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Peptides. 1984 Jan-Feb;5(1):103-13.

The development of peptide-containing neurons within neocortical transplants in adult mice.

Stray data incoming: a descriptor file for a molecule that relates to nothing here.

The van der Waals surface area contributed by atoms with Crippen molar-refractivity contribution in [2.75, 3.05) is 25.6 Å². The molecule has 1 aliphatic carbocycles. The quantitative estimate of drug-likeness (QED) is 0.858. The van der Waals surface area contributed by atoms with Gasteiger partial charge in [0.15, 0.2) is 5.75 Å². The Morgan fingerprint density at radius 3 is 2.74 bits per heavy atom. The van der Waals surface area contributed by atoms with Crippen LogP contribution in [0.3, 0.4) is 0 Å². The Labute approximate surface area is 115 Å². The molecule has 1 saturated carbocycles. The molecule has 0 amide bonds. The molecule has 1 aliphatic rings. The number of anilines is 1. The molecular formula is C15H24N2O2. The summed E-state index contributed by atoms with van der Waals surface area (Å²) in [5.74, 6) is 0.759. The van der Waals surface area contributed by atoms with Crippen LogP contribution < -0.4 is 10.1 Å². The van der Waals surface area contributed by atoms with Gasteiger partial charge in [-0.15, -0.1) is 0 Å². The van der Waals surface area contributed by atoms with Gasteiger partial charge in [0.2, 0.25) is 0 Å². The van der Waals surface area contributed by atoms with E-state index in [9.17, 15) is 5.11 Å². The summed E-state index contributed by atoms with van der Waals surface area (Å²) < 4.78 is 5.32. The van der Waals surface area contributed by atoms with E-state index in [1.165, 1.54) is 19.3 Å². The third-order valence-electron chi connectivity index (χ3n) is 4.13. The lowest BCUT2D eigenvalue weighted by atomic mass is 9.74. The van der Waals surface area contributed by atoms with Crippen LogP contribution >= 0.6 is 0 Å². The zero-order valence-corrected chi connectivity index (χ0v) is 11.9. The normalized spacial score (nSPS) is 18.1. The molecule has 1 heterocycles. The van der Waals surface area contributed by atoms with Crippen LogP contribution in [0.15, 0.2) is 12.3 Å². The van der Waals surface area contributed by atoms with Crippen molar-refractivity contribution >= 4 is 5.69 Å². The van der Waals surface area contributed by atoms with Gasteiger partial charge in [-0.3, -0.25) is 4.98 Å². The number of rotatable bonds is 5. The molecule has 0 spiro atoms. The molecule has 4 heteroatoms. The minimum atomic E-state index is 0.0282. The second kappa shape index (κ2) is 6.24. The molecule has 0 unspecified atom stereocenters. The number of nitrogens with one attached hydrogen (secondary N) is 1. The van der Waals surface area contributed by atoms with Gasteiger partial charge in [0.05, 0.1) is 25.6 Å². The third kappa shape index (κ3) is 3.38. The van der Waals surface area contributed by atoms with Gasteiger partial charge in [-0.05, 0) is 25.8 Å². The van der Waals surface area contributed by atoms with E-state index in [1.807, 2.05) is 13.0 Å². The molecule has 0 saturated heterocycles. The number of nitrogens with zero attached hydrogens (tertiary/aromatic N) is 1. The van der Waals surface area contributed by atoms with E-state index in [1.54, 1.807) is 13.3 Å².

Transplantation of embryonic neocortex into adult host neocortex leads to the survival of many donor cells, with the subsequent differentiation of the cortical neurons within a loosely laminated cellular pattern. We wanted to know whether peptide-containing neurons that are known to exist in normal neocortex would survive in the transplants, and if so, whether they would differentiate into morphological cell types that normally contain these peptides in cortex. By 30 days after transplantation, the implants were well vascularized and the donor neurons appeared healthy in Nissl-stained preparations. AChE-positive axons grew across the interface and innervated the transplant in moderate densities. Immunocytochemical localization of peptides in the transplant revealed that processes containing the four peptides normally present in cortex also develop in the transplants. These were vasoactive intestinal polypeptide, cholecystokinin, pancreatic polypeptide and somatostatin. Other peptides not yet demonstrated in and presumably not present in neocortex, did not develop in the transplants. These included alpha-melanocyte stimulating hormone, arginine-vasopressin, corticotropin releasing factor, beta-endorphin and substance P. The results demonstrate that peptide-immunoreactive neurons survive in neural transplants, where they develop complicated patterns of axonal arborization. The conditions used in these experiments produced no evidence that peptidergic neurons within the transplant grow out of the transplant and into the host brain within six weeks. Similarly, host peptidergic axons were never seen crossing the interface zone and entering the transplant in any significant numbers.

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